-Clinical Presentation: Kids 25% of pediatric T-ALL, often wih thymic mass**

Morphology: Big agranular blasts

Immunophenotype: TdT+, CD3+, CD5+, can express myeloid or B-cell antigens as well

Prognosis: High Risk: more intense chemotherapy regime, pretty good survival rate

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Myeloproliferative Disease

Definition: Chronically proliferating clones which differentiate to circulating blood cells

Chronic Myelogenous Leukemia (CML): shows blast profile

CMML (myelodysplastic/myelomonocytic): hybrid b/t myelocytes and granulocytes

-Can also see Chronic: eosinophilic, neutrophilic or mastocytosis leukemia. Need to differentiate from a Reactive condition

--Best indicator if prominence of mature to immature cells is out of order, "Myeloid Bulge" (more blasts than more mature cells)


Myeloproliferative Diseases of Erythroid and Megs Lineages

Polycythemia Vera, elevated RBC count (erythroid lineage)

-Essential thromboythaemia/Primary myelofibrosis: elevated platelet count (meg lineage)

-Can progress to AML


CML that is Undectable

Cryptic Translocation, Cannot see with Routine Cytogenetics

-Will progress to AML (can be myeloid or lymphoid)

PHASES: chronic, accelerated, acute

-Can also confuse with sepsis, get a BM



--Usually presents as benign cutaneous lesions in kids (itchy) that goes away by itself

-Release of histamine can cause systemic symptoms that confuse clinician

Morphology: Aggregates of blank looking cells, round or spindle shapes, s/t with eosinophils

Immunophenotype: Tryptase+, CD117+, CD25+

Treatment: Imatinib

Prognosis: highly variable

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Polycythemia Vera

-Jak2 mutation in >95% of cases-detectable in PB leukocytes

-Clinical presentation: Thromboisis?hypertension/stroke or MI. increased RBC # 

Morphology: hypercellular marrow, erythroid hyperplasia, increased Megs

-Immunophenotype: no known features

Prognosis: >10yr survival is common, can progress to myelofibrosis MDS, acute leukemia

Epo will usually be low, one way to differ between neoplastic and reactive

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Essential Thrombocythemia

Jak2 mutation in ~50% of cases-detectable in PB

-Clinical Presentation: Thrombosis, increased platelets, can also be due to Fe deficiancy, infecion or chronic inflammation, can also have bleeding and splenomegaly

Morphology: Increased Megs (very abnormal and tend to cluster)

Immunopheno: not known, can not put Meg through flow cytometry (too fragile)

-Prognosis: >10yr survival is common, can progress to myelofibrosis MDS, acute leukema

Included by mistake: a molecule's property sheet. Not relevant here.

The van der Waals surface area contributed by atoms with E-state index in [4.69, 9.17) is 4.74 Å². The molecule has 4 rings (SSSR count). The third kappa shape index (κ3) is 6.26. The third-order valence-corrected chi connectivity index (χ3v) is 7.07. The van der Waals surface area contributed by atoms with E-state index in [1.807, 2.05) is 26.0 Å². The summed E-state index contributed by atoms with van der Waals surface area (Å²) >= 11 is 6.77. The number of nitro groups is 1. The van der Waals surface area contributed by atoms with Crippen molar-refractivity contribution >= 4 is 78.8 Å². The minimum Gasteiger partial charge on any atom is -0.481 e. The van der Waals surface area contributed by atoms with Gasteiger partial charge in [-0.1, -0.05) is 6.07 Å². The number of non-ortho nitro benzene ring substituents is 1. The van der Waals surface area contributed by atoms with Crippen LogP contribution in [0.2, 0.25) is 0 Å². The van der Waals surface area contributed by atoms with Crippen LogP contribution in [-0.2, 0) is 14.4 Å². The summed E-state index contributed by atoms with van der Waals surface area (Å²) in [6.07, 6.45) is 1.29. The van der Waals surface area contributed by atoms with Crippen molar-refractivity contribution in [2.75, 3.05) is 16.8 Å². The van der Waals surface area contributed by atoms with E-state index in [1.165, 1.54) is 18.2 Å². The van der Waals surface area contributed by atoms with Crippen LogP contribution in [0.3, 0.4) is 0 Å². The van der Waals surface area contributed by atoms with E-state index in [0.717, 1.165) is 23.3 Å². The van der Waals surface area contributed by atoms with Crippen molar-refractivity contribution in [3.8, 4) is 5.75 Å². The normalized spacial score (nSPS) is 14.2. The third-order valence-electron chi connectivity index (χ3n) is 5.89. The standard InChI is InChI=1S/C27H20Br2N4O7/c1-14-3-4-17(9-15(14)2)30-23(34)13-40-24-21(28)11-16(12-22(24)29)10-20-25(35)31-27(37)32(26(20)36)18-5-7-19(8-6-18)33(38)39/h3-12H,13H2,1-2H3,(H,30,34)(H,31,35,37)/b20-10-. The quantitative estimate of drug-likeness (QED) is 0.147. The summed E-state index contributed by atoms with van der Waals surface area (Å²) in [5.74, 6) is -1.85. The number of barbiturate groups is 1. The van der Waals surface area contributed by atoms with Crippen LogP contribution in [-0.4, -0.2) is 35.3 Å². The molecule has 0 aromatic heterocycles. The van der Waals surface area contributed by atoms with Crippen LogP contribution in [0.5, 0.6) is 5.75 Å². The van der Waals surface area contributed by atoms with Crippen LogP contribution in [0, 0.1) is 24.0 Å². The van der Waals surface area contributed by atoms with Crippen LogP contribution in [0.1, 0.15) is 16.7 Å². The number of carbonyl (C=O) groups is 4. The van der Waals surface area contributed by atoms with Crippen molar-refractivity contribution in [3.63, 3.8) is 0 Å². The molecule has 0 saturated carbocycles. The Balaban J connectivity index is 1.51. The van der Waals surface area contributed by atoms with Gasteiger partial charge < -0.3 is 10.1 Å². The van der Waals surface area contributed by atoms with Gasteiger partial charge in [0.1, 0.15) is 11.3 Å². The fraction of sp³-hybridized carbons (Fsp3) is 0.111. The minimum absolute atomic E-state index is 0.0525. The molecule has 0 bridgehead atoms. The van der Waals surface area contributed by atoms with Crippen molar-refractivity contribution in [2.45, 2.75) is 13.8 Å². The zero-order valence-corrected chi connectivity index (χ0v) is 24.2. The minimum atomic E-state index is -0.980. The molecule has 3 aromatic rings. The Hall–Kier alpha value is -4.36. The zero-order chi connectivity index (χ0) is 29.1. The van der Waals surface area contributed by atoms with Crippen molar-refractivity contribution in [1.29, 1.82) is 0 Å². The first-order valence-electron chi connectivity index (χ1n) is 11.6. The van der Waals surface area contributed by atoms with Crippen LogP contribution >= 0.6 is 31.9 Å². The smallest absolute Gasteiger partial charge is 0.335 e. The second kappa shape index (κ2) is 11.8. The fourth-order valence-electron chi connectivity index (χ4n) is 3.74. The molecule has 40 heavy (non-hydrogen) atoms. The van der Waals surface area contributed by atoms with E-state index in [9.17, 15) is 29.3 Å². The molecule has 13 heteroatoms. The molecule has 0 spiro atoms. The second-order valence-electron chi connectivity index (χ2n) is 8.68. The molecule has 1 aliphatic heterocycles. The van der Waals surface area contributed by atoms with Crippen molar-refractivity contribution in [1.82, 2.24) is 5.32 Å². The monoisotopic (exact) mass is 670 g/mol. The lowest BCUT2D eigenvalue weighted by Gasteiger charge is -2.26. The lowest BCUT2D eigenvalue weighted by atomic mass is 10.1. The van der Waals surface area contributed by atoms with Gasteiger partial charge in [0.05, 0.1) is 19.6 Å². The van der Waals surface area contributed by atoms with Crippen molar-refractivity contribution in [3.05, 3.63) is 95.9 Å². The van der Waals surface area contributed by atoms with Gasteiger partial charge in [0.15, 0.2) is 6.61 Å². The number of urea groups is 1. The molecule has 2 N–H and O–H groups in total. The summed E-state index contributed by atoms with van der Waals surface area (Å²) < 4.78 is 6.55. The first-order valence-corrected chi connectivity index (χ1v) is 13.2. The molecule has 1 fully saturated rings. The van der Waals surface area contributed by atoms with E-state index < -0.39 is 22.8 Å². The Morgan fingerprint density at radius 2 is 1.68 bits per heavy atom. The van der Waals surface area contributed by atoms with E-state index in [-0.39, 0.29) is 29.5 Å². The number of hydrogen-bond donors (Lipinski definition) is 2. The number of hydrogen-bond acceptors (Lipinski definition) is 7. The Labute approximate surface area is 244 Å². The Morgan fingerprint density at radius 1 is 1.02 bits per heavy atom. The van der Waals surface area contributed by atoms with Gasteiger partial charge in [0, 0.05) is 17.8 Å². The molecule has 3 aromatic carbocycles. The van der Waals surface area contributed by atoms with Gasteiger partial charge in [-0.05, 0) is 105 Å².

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Primary Myelofibrosis

Jak2 mutation ~50%, disputed diagnostic criteria

-Morphology: increased Megs, bizarre shapes, clusting and fibrosis (TEAR DROPS?)

No known immunopheno

Prognosis: usually shorter survival than ET, can progress to marrow failure, acute leukemia

-Cells of bone marrow will relocate to spleen and liver: Extra-medullary hematopoiesis

Treatment: supportive care, blood transfusions, splenectomy are dangerous (pts too old, will bleed) and HSCT is curative but high mortality rate b/c pts are old as hell

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-Usually present as unexplained cytopenia, bicytopenia or pancytopenia

-see poorly functioning clones, mostly in elderly (>70)

5 major adult forms (best to worst prognosis): (1) Refractory cytopenia with unilineage dysplasia (2) refractory anemia with ring sideroblasts (3) myelodysplastic syndrome with isolated del(5q) (4) refractory cytopenia with multilineage dysplasia (5) refractory anemia with excess blasts

-Accumulation of several mutations over time in different mutations


Refractory Cytopenia with Unilineage Dysplasia

Clinical pres: unexplanined cytopenai

Morphology: weird looking precursors: binucleation or irregular nuclei, can show fibrosism high or low cellularity, megaloblastoid features

Prognosis: surival unclear, rarely progresses to AML

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Refractory Anemia with Ring Sideroblasts

-Nonspecific cytogenetic abnormalities (trisomes, monosomes) may be present

-Morphology: ring sideroblasts usually with dyspoietic feats (in red cell series only)

--Iron granules form ring around nucleus 

-Prognosis: rarely progresses to AML

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MDS with Isolated del(5q)

-All the Megakaryocytes are MONOCUCLEAR

-Clinical pres: Anemia often severe, usually elderly

-Morph: megs are mononuclear

-Prognosis: good median survival; treatable with LENALIDOMIDE, 10% progress to AML

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Refractory Cytopenia with multilineage dysplasia

-Two or more lineages show dysplastic changes

-Clinical pres: Anemia often severe: usually elderly

-Morph: Granulocytes dont granulate normally (if affected), nuclei dont lobulate normally

Prognosis: Median survival 30 months, 10% progress to AML in 2 years